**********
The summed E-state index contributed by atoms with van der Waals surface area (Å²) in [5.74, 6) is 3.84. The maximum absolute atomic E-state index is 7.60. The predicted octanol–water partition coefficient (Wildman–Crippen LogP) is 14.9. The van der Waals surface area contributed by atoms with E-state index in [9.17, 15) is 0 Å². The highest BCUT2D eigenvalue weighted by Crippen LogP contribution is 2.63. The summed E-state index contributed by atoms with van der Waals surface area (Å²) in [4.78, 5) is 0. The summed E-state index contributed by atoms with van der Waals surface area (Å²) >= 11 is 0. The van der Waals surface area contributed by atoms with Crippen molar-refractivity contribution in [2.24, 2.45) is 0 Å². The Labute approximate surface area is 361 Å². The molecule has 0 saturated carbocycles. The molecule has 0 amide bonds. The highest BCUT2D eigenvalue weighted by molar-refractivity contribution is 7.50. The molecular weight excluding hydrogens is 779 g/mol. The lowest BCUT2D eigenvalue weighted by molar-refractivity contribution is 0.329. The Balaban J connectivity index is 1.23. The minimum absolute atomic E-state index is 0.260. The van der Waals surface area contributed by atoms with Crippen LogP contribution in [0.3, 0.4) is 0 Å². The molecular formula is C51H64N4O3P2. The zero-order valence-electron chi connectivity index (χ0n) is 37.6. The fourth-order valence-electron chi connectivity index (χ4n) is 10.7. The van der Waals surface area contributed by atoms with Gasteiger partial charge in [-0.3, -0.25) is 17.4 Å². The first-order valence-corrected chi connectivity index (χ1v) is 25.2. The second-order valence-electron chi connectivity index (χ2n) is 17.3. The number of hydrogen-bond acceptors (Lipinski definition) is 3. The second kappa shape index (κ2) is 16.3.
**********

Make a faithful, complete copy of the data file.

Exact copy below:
The summed E-state index contributed by atoms with van der Waals surface area (Å²) in [5.74, 6) is 3.84. The maximum absolute atomic E-state index is 7.60. The predicted octanol–water partition coefficient (Wildman–Crippen LogP) is 14.9. The van der Waals surface area contributed by atoms with E-state index in [9.17, 15) is 0 Å². The highest BCUT2D eigenvalue weighted by Crippen LogP contribution is 2.63. The summed E-state index contributed by atoms with van der Waals surface area (Å²) in [4.78, 5) is 0. The summed E-state index contributed by atoms with van der Waals surface area (Å²) >= 11 is 0. The van der Waals surface area contributed by atoms with Crippen molar-refractivity contribution in [2.24, 2.45) is 0 Å². The Labute approximate surface area is 361 Å². The molecule has 0 saturated carbocycles. The molecule has 0 amide bonds. The highest BCUT2D eigenvalue weighted by molar-refractivity contribution is 7.50. The molecular weight excluding hydrogens is 779 g/mol. The lowest BCUT2D eigenvalue weighted by molar-refractivity contribution is 0.329. The Balaban J connectivity index is 1.23. The minimum absolute atomic E-state index is 0.260. The van der Waals surface area contributed by atoms with Crippen LogP contribution in [0.3, 0.4) is 0 Å². The molecular formula is C51H64N4O3P2. The zero-order valence-electron chi connectivity index (χ0n) is 37.6. The fourth-order valence-electron chi connectivity index (χ4n) is 10.7. The van der Waals surface area contributed by atoms with Gasteiger partial charge in [-0.3, -0.25) is 17.4 Å². The first-order valence-corrected chi connectivity index (χ1v) is 25.2. The second-order valence-electron chi connectivity index (χ2n) is 17.3. The number of hydrogen-bond acceptors (Lipinski definition) is 3. The second kappa shape index (κ2) is 16.3.